Chronic periodontal disease (PD) may be a risk factor for erectile dysfunction (ED), a new review suggests.
Sergio Varela Kellesarian, DDS, of Eastman Institute for Oral Health in Rochester, NY, and colleagues identified 9 studies published from 2009 to 2015 that assessed ED and oral health. Two were randomized controlled trials and the remainder cross-sectional studies. The number of participants ranged from 53 to 513,258, with ages ranging from 20 to 85 years.
All studies reported a positive and statistically significant relationship between PD and ED, according to results published online in the American Journal of Men’s Health. Researchers reported odds ratios in 4 studies, with odds of ED ranging from 1.5–3.4 times higher in men with PD.
Regarding how PD might contribute to ED, the investigators cited hypotheses such as increased production of reactive oxygen species in tissues that reduce the bioavailability of nitric oxide, promoting endothelial dysfunction. In an animal model, mild systemic inflammation associated with PD reduced nitric oxide synthase activity in penile tissue.
Andrological examination “should include comprehensive oral evaluation, and physicians detecting erectile dysfunction should refer the patient to a dentist for further evaluation and treatment,” Dr Varela Kellesarian told Renal & Urology News.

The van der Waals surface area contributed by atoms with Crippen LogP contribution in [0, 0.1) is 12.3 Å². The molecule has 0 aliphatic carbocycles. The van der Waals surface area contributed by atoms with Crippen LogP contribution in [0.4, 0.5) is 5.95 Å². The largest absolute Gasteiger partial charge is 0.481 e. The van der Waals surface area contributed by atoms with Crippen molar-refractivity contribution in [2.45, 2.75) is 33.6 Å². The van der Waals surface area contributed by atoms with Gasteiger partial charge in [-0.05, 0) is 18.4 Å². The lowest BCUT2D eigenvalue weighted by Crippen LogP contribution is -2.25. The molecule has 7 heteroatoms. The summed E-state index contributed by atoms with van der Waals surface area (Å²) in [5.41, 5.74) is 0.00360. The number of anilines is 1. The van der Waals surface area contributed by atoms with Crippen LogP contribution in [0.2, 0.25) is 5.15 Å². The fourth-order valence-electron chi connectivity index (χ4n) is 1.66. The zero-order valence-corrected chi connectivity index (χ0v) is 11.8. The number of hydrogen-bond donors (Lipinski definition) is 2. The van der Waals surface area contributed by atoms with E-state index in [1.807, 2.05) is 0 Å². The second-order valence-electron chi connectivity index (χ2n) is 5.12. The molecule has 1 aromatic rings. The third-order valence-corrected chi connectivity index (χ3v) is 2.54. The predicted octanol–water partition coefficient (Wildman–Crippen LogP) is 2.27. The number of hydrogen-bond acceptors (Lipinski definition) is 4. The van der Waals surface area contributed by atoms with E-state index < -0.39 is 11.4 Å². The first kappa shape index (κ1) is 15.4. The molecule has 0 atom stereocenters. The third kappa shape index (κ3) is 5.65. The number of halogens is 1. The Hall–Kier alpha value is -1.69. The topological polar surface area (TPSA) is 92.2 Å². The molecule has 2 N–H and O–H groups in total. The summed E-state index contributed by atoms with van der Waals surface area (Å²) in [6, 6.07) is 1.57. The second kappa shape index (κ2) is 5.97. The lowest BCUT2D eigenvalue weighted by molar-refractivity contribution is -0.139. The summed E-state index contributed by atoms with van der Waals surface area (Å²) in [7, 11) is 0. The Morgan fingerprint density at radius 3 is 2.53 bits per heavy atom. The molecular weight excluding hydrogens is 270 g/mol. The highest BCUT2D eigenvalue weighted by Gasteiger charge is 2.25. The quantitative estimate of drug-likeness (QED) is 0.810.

A few of the studies suggested that nonsurgical periodontal treatments can reduce inflammation in ED patients. Chronic PD weakens the supporting structures of teeth, such as the cememtum, gingiva, periodontal ligament, and alveolar bone.
More well-designed, controlled, and longitudinal studies are needed, however. More than half of the included studies did not account for tobacco and alcohol use, and a fifth did not adjust for diabetes or heart disease. Smoking, alcohol, uncontrolled diabetes, and coronary heart disease, are risk factors for both ED and PD. In addition, the researchers noted that the 9 studies in their review were conducted in Asia and the Middle East for relatively short period of times and with relatively small study samples, limiting generalizability.
Future studies should establish ED diagnosis with medical and psychological exam, nocturnal penile rigidity test, and Doppler ultrasound. ED diagnosis in many of the studies was made using less ideal methods such as the International Index of Erectile Function or Sexual Health Inventory for Men.
In a separate meta-analysis and review published recently in the Journal of Clinical Periodontology (2016;43;206-215), investigators reported finding an association between chronic periodontitis and ED. The study, which included 4 studies involving 38,111 cases and 174,807 controls, showed that periodontitis was associated with a significant 3-fold increased odds of ED.
- Varela Kellesarian S, Varela Kellesarian T, Ros Malignaggi V, et al. Association Between Periodontal Disease and Erectile Dysfunction: A Systematic Review. Am Journ Men’s Health. doi:10.1177/1557988316639050.
- Wang Q, Kang J, Cai X, Wu Y, Zhao L. The Association Between chronic periodontitis and vasculogenic erectile dysfunction: a systematic review and meta-analysis. J Clin Periodontol. 2016 Mar;43(3):206-15. doi:10.1111/jcpe.12512.